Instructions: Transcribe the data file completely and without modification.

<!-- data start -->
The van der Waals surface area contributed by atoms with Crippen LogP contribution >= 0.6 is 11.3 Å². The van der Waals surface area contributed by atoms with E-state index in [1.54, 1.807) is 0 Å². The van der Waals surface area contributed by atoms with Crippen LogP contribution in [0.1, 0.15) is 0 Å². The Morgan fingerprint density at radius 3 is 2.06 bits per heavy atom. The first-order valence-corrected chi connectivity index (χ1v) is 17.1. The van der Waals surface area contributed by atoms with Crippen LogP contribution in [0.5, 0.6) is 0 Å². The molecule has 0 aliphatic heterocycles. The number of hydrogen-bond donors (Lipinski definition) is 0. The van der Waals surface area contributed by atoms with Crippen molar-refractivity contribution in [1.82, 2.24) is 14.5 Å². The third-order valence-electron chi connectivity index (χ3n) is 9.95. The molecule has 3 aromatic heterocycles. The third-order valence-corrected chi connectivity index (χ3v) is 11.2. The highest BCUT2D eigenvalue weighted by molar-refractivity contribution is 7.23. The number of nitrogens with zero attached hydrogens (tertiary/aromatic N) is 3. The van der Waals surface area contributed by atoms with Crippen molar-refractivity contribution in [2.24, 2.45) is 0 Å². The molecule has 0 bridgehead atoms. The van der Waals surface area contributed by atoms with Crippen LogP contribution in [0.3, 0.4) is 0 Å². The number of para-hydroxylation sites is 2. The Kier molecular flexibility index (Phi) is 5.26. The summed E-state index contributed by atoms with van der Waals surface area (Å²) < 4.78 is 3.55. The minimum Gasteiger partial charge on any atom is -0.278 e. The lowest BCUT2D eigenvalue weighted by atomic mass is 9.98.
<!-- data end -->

The van der Waals surface area contributed by atoms with Crippen LogP contribution >= 0.6 is 11.3 Å². The van der Waals surface area contributed by atoms with E-state index in [1.54, 1.807) is 0 Å². The van der Waals surface area contributed by atoms with Crippen LogP contribution in [0.1, 0.15) is 0 Å². The Morgan fingerprint density at radius 3 is 2.06 bits per heavy atom. The first-order valence-corrected chi connectivity index (χ1v) is 17.1. The van der Waals surface area contributed by atoms with Crippen LogP contribution in [0.5, 0.6) is 0 Å². The molecule has 0 aliphatic heterocycles. The number of hydrogen-bond donors (Lipinski definition) is 0. The van der Waals surface area contributed by atoms with Crippen molar-refractivity contribution in [1.82, 2.24) is 14.5 Å². The third-order valence-electron chi connectivity index (χ3n) is 9.95. The molecule has 3 aromatic heterocycles. The third-order valence-corrected chi connectivity index (χ3v) is 11.2. The highest BCUT2D eigenvalue weighted by molar-refractivity contribution is 7.23. The number of nitrogens with zero attached hydrogens (tertiary/aromatic N) is 3. The van der Waals surface area contributed by atoms with Crippen molar-refractivity contribution in [2.24, 2.45) is 0 Å². The molecule has 0 bridgehead atoms. The van der Waals surface area contributed by atoms with Crippen LogP contribution in [0.3, 0.4) is 0 Å². The number of para-hydroxylation sites is 2. The Kier molecular flexibility index (Phi) is 5.26. The summed E-state index contributed by atoms with van der Waals surface area (Å²) < 4.78 is 3.55. The minimum Gasteiger partial charge on any atom is -0.278 e. The lowest BCUT2D eigenvalue weighted by atomic mass is 9.98.